A four-year-old Limerick space startup has bagged €50m from Asian investors

The company will use part of the funding to open a supply chain in Hong Kong.

By Killian Woods Reporter, Fora

LIMERICK-BASED SPACE STARTUP Arralis has raised €50 million in funding from Asian investors to move into mass production for its high-tech components.

The company, which was founded in 2013 and is based on the University of Limerick campus, has developed satellite communications and radar tech that can be used in space.

Its equipment has been used by the European Space Agency (ESA), the Ministry of Defence in the UK and Chinese aerospace firms Beijing Bluesky Aviation Technology and Sino TekCo.

Earlier this month, it was reported in the Sunday Times that the company was on the verge of being acquired by a Chinese buyer. The company said that the story was incorrect.

Speaking to Fora, Arralis chief executive Barry Lunn said the €50 million deal was not a takeover – and that it represented only an investment from a Hong Kong-based group.

Recent filings show Arralis restructured its board at the beginning of this year. Both Lunn and fellow co-founder Mike Gleaves resigned as directors, alongside Eamon Ryan and Patrick O’Sullivan Greene.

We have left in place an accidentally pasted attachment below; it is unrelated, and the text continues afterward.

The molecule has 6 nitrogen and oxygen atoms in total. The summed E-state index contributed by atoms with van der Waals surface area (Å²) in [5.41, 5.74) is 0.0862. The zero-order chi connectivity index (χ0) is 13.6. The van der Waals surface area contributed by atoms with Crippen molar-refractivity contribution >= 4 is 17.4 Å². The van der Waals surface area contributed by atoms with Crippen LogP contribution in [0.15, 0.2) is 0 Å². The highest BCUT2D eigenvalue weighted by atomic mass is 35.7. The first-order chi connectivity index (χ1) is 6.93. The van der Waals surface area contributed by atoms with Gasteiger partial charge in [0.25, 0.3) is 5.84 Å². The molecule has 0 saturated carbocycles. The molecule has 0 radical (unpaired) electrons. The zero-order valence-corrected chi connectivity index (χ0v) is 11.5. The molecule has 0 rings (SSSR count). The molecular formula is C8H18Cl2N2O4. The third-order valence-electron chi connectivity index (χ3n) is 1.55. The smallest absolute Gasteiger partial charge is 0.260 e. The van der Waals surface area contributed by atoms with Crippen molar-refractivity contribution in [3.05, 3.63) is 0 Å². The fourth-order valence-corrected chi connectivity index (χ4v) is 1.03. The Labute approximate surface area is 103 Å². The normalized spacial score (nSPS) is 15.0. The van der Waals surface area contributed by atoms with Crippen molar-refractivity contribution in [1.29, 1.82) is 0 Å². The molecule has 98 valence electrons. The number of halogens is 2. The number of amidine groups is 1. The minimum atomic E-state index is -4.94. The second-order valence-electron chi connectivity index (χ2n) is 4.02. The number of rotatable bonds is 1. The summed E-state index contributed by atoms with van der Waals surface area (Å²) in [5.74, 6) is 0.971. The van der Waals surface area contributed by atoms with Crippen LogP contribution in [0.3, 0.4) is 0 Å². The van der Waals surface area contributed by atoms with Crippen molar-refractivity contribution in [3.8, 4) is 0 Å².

Only ‎the company’s chief operating officer, Eamonn Boland, retained his position. Canadian solicitor Sy Pang was listed as joining the board. Lunn told Fora that he plans to stay on at the company.

Capture Arralis CEO Barry Lunn
Source: YouTube

The firm, which has raised €1.3 million in funding before the latest financial injection, would not confirm the identity of the group of Hong Kong-based investors.

Previous investors in the company include state-backed organisation Enterprise Ireland, Kernel Capital and ACT Venture Capital, all of which are believed to have sold their shares in the company as part of this investment.

According to Arralis, the funding will be used to expand the company’s supply line and significantly ramp up production. The investment will also be used to set up a supply chain in Hong Kong.

The company, which employs 20 people globally, also plans to add around 25 new people to its ranks – most of which will be specialised engineering and sales staff.

The most recently published accounts for Arralis showed that the company made a loss of over €360,000 in the year that ended 31 December 2015.

Irish space industry

The Irish space sector has gathered a lot of momentum in recent years with a host of startups in the sector bagging big deals with the like of SpaceX and Nasa.

A lot of this momentum behind Irish companies in the space sector has been fueled by funding from the European Space Agency, which has an annual budget of roughly €5 billion.

Ireland was one of the first countries to become a member of the Paris-based agency and contributed €17 million to the organisation in 2015.

Arralis has already secured two contracts with the ESA to develop communications tech for the agency and last year Lunn told Fora that a lot of his company’s success was down to its links to the ESA.

Clarification: This story has been amended to reflect that Arralis has denied reports that the company was on the verge of being taken over by a Chinese buyer.